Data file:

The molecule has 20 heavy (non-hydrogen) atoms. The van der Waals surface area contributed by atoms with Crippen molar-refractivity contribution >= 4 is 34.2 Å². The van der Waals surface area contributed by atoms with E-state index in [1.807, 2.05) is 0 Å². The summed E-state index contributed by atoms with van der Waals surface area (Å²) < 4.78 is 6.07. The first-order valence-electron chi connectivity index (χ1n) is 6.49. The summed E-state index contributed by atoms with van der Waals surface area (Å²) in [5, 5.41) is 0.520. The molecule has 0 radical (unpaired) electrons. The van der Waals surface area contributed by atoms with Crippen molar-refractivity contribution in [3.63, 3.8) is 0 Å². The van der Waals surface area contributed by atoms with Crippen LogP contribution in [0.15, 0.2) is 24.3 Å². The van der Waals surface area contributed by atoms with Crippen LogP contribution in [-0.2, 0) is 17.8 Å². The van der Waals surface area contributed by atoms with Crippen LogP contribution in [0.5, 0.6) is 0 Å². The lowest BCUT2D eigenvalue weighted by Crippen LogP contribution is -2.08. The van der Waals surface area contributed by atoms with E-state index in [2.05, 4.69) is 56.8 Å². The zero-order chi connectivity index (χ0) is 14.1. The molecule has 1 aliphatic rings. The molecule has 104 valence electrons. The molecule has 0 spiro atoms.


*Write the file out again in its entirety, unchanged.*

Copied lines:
The molecule has 20 heavy (non-hydrogen) atoms. The van der Waals surface area contributed by atoms with Crippen molar-refractivity contribution >= 4 is 34.2 Å². The van der Waals surface area contributed by atoms with E-state index in [1.807, 2.05) is 0 Å². The summed E-state index contributed by atoms with van der Waals surface area (Å²) < 4.78 is 6.07. The first-order valence-electron chi connectivity index (χ1n) is 6.49. The summed E-state index contributed by atoms with van der Waals surface area (Å²) in [5, 5.41) is 0.520. The molecule has 0 radical (unpaired) electrons. The van der Waals surface area contributed by atoms with Crippen molar-refractivity contribution in [3.63, 3.8) is 0 Å². The van der Waals surface area contributed by atoms with Crippen LogP contribution in [0.15, 0.2) is 24.3 Å². The van der Waals surface area contributed by atoms with Crippen LogP contribution in [-0.2, 0) is 17.8 Å². The van der Waals surface area contributed by atoms with Crippen LogP contribution in [0.5, 0.6) is 0 Å². The lowest BCUT2D eigenvalue weighted by Crippen LogP contribution is -2.08. The van der Waals surface area contributed by atoms with E-state index in [2.05, 4.69) is 56.8 Å². The zero-order chi connectivity index (χ0) is 14.1. The molecule has 1 aliphatic rings. The molecule has 104 valence electrons. The molecule has 0 spiro atoms.